When learning to play guitar, it's important to build up calluses.
Here are some helpful tips to toughen up your fingertips.
After playing guitar for 13 years, I had a sweet baby and took a month off from playing, and lost my calluses! So I'm starting over and wanted to share my tips for toughening up your fingertips to play guitar.
Frequency: Consistency is Key
Play a little every day, and if it hurts after playing a few songs, take a break. Don't feel like you have to play all day every day, until your fingers bleed, to get calluses. That may work for some people, but to me, that sounds miserable. Instead, I've found that consistently playing guitar for 15-30 minutes a day will slowly build up calluses without being too uncomfortable. Once your fingertips have toughened up, playing a few times a week will keep them in shape.
Keep Your Nails Trimmed
Depending on how fast your nails grow, you may need trim your fingernails about once a week to keep them short enough that they don't hit the frets when you play. If you use the nails on your strumming hand for picking, like when playing classical guitar, you could just trim the hand that will be on the neck, and keep the nails on the other hand longer. If you gig a lot on the weekends, make a habit of trimming your nails regularly before the weekend. You could also throw some nail clippers in with your gear or in your vehicle so you will have them on the go if you are at a gig and forgot to trim your nails. I've been on the road and had to stop and buy nail clippers before a gig, and it's best to just keep some handy to avoid those situations. Your fingers will thank you!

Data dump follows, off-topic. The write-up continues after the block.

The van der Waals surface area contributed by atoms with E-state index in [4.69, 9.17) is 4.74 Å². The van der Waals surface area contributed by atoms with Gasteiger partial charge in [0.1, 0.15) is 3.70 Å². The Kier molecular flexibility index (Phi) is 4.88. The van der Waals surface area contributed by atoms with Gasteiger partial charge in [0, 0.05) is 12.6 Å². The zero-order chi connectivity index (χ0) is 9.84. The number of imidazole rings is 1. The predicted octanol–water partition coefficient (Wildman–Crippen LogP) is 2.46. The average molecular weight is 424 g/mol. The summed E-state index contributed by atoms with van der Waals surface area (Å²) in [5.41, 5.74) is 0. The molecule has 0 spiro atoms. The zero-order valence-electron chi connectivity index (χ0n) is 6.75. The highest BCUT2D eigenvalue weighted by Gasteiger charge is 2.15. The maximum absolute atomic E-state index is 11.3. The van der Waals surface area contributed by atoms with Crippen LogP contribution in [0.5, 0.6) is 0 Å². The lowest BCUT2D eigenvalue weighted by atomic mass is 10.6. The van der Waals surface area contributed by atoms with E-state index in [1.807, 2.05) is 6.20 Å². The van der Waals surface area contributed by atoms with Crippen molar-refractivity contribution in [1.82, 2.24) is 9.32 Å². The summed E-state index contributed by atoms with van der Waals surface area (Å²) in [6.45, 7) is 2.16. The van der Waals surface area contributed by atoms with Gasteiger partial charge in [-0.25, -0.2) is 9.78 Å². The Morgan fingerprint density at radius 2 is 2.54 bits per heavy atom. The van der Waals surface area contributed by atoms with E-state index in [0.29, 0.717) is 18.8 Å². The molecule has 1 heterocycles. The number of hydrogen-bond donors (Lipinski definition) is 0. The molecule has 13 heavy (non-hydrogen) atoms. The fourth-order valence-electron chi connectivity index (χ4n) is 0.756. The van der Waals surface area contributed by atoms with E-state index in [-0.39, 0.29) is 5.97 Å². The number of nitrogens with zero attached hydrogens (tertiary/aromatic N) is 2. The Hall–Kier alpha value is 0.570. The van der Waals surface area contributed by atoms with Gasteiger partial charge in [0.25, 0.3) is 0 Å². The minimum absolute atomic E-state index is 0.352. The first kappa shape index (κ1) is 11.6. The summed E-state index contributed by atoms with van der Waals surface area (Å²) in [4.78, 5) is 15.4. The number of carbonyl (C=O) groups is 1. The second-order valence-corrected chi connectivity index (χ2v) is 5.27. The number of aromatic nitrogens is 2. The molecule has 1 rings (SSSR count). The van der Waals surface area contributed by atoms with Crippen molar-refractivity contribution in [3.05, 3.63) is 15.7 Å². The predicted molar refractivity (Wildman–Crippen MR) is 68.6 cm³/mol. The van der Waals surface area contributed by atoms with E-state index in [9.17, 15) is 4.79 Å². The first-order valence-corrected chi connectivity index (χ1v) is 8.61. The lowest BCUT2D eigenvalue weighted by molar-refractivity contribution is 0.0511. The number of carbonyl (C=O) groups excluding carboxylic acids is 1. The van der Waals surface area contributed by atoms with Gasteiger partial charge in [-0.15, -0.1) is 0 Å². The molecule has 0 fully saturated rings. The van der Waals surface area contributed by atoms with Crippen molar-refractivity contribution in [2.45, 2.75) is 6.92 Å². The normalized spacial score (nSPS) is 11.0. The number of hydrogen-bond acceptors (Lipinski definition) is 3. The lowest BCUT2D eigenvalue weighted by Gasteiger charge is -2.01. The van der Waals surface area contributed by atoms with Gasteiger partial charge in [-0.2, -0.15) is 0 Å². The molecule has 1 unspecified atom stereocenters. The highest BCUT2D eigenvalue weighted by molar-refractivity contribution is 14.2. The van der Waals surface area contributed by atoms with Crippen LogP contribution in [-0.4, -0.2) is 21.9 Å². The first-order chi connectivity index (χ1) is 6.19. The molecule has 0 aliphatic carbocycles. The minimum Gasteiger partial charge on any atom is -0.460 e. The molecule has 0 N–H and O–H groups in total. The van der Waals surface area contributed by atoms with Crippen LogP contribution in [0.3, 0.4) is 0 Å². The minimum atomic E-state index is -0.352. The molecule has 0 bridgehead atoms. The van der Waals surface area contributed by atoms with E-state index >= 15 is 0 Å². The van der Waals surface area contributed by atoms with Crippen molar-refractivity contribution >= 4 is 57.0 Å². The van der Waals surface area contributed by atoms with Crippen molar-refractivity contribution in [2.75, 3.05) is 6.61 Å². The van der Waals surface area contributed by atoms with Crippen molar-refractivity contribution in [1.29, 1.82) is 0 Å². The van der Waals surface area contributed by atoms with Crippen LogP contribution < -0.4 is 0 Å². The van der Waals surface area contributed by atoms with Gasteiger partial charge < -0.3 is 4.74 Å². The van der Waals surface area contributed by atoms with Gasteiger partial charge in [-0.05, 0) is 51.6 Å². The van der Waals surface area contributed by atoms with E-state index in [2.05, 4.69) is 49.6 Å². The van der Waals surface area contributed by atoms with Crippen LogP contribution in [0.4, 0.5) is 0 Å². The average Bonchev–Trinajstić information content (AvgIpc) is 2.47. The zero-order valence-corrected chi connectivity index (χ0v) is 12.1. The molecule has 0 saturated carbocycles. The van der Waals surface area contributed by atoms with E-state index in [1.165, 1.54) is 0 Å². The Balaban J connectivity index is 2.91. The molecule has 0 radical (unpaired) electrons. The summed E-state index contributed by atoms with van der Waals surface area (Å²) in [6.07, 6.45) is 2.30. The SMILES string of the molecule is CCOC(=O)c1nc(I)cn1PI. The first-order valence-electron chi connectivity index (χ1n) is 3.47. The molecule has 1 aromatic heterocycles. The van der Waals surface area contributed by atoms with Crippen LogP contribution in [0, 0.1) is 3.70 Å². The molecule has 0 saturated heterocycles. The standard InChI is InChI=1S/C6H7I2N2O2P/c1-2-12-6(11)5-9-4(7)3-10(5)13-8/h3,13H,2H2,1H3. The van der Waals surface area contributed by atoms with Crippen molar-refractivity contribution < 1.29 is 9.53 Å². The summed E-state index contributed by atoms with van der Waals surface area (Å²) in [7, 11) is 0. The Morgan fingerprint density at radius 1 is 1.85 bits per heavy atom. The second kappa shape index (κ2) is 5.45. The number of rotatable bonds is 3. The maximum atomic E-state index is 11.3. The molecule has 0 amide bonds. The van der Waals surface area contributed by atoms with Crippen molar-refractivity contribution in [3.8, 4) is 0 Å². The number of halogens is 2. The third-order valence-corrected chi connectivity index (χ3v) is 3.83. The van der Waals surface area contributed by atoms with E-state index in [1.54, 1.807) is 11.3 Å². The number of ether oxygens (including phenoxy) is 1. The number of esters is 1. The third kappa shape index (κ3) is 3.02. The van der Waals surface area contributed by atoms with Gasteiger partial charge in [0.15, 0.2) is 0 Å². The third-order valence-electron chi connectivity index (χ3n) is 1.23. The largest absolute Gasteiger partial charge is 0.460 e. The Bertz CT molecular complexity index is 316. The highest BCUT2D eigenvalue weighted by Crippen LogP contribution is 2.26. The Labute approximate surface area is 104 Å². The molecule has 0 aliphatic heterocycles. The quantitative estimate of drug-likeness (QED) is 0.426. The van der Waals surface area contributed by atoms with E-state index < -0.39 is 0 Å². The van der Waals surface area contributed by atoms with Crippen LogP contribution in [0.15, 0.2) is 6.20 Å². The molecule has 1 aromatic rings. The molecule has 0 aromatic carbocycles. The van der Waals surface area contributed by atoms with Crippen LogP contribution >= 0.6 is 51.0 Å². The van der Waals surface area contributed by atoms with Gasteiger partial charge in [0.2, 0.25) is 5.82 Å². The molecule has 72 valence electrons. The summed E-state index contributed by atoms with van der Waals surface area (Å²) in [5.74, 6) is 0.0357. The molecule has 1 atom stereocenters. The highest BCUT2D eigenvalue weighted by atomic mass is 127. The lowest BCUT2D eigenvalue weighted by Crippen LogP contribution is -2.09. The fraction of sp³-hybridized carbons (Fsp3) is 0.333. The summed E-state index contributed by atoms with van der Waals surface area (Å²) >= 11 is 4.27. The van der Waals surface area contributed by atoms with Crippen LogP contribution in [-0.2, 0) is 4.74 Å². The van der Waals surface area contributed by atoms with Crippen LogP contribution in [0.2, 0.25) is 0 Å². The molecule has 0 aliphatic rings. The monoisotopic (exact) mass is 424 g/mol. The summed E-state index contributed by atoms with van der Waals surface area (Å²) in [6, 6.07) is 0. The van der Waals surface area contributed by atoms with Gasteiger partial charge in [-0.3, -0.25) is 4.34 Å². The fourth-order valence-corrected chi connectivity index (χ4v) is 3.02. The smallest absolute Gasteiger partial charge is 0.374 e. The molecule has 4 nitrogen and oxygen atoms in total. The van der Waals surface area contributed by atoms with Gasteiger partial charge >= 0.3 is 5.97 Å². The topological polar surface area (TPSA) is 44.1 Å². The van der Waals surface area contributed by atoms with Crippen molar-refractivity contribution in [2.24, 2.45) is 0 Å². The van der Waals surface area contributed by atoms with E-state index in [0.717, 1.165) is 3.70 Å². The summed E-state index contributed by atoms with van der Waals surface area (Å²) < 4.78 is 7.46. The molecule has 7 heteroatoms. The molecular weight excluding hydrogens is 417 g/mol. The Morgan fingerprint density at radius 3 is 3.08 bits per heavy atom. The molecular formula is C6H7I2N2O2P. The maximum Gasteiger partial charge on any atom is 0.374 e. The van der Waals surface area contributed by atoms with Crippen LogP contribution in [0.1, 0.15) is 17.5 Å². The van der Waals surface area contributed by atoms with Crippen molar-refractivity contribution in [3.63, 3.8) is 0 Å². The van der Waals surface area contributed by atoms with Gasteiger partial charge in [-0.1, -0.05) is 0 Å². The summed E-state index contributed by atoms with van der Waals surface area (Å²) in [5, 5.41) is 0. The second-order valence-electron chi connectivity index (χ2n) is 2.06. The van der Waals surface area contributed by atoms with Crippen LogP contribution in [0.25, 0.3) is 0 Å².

Protect Your Hands
You may hear people warn you not to wash dishes or swim, because you might lose your calluses. Personally, that hasn't been a problem if I continue to play a few times a week and keep up that stamina. But hey, if it gets you out of washing dishes, go for it! Please be cautious about saying yes to activities that could hurt your hands or make it harder to play. I've had to turn down some fun sounding activities because of the risk of injury. Do what you can to protect your hands, because they are your money makers!
Choose Your Strings Wisely
When deciding what gauge of guitar strings you want to use, think about how that may affect your calluses. I use a light gauge string that is gentle on my hands, and gives my guitar a nice tone when I play. My favorite brand is Elixir Light with Nanoweb coating. If you'd like to build up to using heavier strings, I would recommend to start with light gauge strings, and then work up to medium and then to heavy gauge. Play around with a few different kinds to get a feel for what you like. It's also a great idea to keep an extra pack of strings in your guitar case so you're prepared if you break a string and the music store happens to be closed. Speaking from experience, it happens!
Be Patient with the Process
Don't worry if it seems like it's taking a long time to build up your calluses. Be patient with yourself, and take it a day at a time. You will get better at it with practice, and will be strumming along with calluses in no time.
I hope this information has been helpful for you. I enjoy passing on good resources that have helped me over the years, and sharing them with other musicians. I would love to hear from you if you have some input or questions on topics I could talk about in future videos and blogs.
In this episode of the Rustic Songbird Podcast, Lydia Walker interviews Rachel Barrentine about her experience trusting God's will for healing while dealing with years of illness from lyme disease. He…
In this episode, Lydia Walker interviews Earl Arnold about how to be committed to your songwriting craft, and how to keep showing up. He shares tips for overcoming some of the biggest struggles songwr…
Lydia Walker is a participant in the Amazon Services LLC Associates Program, an affiliate advertising program designed to provide a means for sites to earn advertising fees by advertising and linking to amazon.com